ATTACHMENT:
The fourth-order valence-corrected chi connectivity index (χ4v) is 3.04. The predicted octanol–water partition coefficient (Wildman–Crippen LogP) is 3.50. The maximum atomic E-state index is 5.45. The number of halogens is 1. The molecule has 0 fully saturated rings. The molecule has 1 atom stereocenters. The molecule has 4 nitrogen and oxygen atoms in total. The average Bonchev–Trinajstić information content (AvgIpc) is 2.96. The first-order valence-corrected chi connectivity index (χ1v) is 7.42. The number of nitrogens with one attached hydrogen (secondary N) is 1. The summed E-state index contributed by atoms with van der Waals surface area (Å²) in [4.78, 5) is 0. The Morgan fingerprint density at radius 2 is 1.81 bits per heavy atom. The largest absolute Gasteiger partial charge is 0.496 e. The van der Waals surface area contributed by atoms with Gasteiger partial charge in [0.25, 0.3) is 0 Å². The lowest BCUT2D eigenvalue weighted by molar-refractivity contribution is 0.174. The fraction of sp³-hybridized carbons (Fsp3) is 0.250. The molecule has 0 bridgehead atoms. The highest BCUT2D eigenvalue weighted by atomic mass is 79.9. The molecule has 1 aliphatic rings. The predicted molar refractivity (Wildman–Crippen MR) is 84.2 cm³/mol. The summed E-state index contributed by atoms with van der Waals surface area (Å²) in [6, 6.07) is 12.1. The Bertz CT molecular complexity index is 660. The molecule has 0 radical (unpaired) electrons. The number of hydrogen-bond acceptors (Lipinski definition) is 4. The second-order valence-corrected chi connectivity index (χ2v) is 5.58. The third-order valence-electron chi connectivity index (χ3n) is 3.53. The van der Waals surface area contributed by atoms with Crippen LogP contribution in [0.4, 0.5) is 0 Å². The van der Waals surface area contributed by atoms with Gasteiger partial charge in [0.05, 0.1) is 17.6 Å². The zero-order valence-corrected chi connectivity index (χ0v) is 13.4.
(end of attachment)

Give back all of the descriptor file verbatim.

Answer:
The fourth-order valence-corrected chi connectivity index (χ4v) is 3.04. The predicted octanol–water partition coefficient (Wildman–Crippen LogP) is 3.50. The maximum atomic E-state index is 5.45. The number of halogens is 1. The molecule has 0 fully saturated rings. The molecule has 1 atom stereocenters. The molecule has 4 nitrogen and oxygen atoms in total. The average Bonchev–Trinajstić information content (AvgIpc) is 2.96. The first-order valence-corrected chi connectivity index (χ1v) is 7.42. The number of nitrogens with one attached hydrogen (secondary N) is 1. The summed E-state index contributed by atoms with van der Waals surface area (Å²) in [4.78, 5) is 0. The Morgan fingerprint density at radius 2 is 1.81 bits per heavy atom. The largest absolute Gasteiger partial charge is 0.496 e. The van der Waals surface area contributed by atoms with Gasteiger partial charge in [0.25, 0.3) is 0 Å². The lowest BCUT2D eigenvalue weighted by molar-refractivity contribution is 0.174. The fraction of sp³-hybridized carbons (Fsp3) is 0.250. The molecule has 0 bridgehead atoms. The highest BCUT2D eigenvalue weighted by atomic mass is 79.9. The molecule has 1 aliphatic rings. The predicted molar refractivity (Wildman–Crippen MR) is 84.2 cm³/mol. The summed E-state index contributed by atoms with van der Waals surface area (Å²) in [6, 6.07) is 12.1. The Bertz CT molecular complexity index is 660. The molecule has 0 radical (unpaired) electrons. The number of hydrogen-bond acceptors (Lipinski definition) is 4. The second-order valence-corrected chi connectivity index (χ2v) is 5.58. The third-order valence-electron chi connectivity index (χ3n) is 3.53. The van der Waals surface area contributed by atoms with Crippen LogP contribution in [0.4, 0.5) is 0 Å². The van der Waals surface area contributed by atoms with Gasteiger partial charge in [0.05, 0.1) is 17.6 Å². The zero-order valence-corrected chi connectivity index (χ0v) is 13.4.